Sexy Fish. Sexy Fish. Sexy Fish. Wherever you put the emphasis on Richard Caring’s new Mayfair restaurant it sounds terrible. I suspect this might be the point: it’s wilfully crass, intentionally boorish, purposefully provocative. It’s flippant but memorable, the restaurant equivalent of the GoCompare advert, and it makes for snappy newspaper headlines.
Everything inside, too, is designed to fill newspaper columns. Damien Hirst has created some sexy fish especially for Sexy Fish in the form of a rather revolting bronze relief of a mermaid swimming with a shark. There are more bronze mermaids (also Hirst) on either side of the bar and a water-wall and a 13ft mirrored crocodile designed by Frank Gehry and a coral mural on the ceiling and OH MY GOD THIS IS SO BLING. It’s like taking ketamine in an oligarch’s man-cave.
The doormen are dressed in flat caps and camel jackets like well-to-do 19th century street urchins, while the waiters wear rakish, Tom Ford-esque dinner jackets in varying hues and geometric designs. While Caring’s recently redesigned Ivy has mellowed into a grande old dame of the culinary world, Sexy Fish seems intent on winning back the young slebs from Chiltern Firehouse. Rita Ora did an underwater photo-shoot to promote the opening, which she then sang at; art and fashion VIPs received strictly limited edition Sexy Fish keyrings; Moss eats there, obvs.
The hype appears to be working: when I arrived – after a wait of a month – a woman in sequinned platform shoes and a daringly small dress (even given the mild November we’ve been having) was arguing with one of the chiselled street urchins about why she wasn’t being allowed in. She just wasn’t, OK?
I, on the other hand, was led into this flamboyant Willy Wonka’s fish restaurant, offered a drink at the semi-aquatic bar before being led into the gloom of the dining room. This is where it gets a bit strange: you start to notice that beneath the veneer of bling it’s actually rather understated. The mermaids make way for toffee-coloured banquettes and art deco light fittings. You might assume that Sexy Fish’s raison d’être would be convincing people to take pictures of their dinner to stick on Instagram, but you’d be wrong. It’s too dark. Any pictures of your dinner – or of, say Nancy Dell’Olio sitting at the next table – will look terrible. You’d be ashamed to put them on Instagram. And even if it were lighter, you probably wouldn’t bother anyway because it’s not that kind of food. It’s surprisingly simple – fresh, clean, unfaffy.
The quasi-Japanese menu has a “concept”, the concept being, as it always is, that there is no concept: dinner will arrive when it arrives, in whatever order it happens to tumble out of the kitchen. If you’re lucky, the sweet stuff will be out last. The unwieldy menu is split into various sections: oysters, small dishes, caviar, tempura, cold dishes, hot dishes, skewers (“don’t forget the skewers,” advised the waiter), market fish, robata (a Japanese charcoal grill) and vegetable dishes. How much should you order? Hard to say. Loads – you’re probably supposed to order loads. This is, after all, a place to flash the cash. A seafood tower for two, for instance, will set you back £110, but it will make Nancy Dell’Olio jealous.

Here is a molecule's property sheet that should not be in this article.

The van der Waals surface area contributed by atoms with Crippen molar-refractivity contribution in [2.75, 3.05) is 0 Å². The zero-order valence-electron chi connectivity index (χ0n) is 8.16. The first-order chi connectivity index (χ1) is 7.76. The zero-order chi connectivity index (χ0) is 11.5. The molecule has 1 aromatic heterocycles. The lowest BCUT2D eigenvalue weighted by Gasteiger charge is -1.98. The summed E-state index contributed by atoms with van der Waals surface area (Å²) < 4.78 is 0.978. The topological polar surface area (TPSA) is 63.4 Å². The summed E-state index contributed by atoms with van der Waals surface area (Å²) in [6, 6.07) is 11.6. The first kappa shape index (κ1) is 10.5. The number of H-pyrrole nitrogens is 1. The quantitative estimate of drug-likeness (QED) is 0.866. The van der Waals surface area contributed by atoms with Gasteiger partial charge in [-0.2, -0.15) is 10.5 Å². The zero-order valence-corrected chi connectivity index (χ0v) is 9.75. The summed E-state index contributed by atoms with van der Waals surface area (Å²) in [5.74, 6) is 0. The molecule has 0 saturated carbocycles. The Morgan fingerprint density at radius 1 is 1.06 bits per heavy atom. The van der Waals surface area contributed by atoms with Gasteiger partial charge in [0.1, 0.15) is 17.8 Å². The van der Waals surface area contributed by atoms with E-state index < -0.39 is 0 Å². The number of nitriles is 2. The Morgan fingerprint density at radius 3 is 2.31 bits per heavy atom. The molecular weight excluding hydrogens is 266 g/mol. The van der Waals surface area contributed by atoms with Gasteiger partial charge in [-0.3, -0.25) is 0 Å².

I didn’t order the seafood tower: here’s what I did order, in the order it arrived. Buttery folds of yellowtail sashimi with avocado and a faint kick of jalapeño. Very lightly seared tuna with pickled cucumber. Rock lobster tempura, which wasn’t as delicate as I’d have liked but was beautifully presented in the exoskeleton of its former owner. A magnificent miso-glazed Chilean sea bass with artichoke puree and fried artichoke crisps – substantial and creamy with a lingering, umami aftertaste. Meaty smoked eel “salad” with frozen foie gras, which wasn’t really a salad at all, but contained some chunky, seriously tasty, entirely boneless slices of flesh that you really must try. Two duck heart skewers, which had a total of zero frills but did allow me to subsume the animal’s soul. Two divine maple-glazed pork-belly skewers with a yuzu-ranch dip – an unexpected highlight, substantial enough to qualify as a “small dish” but only costing £4.50, which is a rare bargain.
This turned out, through luck rather than design, to be exactly the right amount of food, although the pacing was a little off, with dishes tending to arrive en masse followed by a long wait. I’d wait a week for the desserts, though. The chocolate fondant was transcendentally good – a squat barrel of chocolate batter that oozed like a lanced boil when pierced with a fork, a sliver of gold-leaf on top surfing onto the plate on a river of molten praline. The tart, precise granny smith and sake sorbet is another minor wonder.
I liked it. I liked all of it. I came close to loving it. This is one of the most surprising restaurants in London: its cooking is elegant, straight-forward and entirely, hopelessly at odds with the room in which its served. You should go and check it out. If you book now you’ll get a table some time around 2025.
First published in City A.M.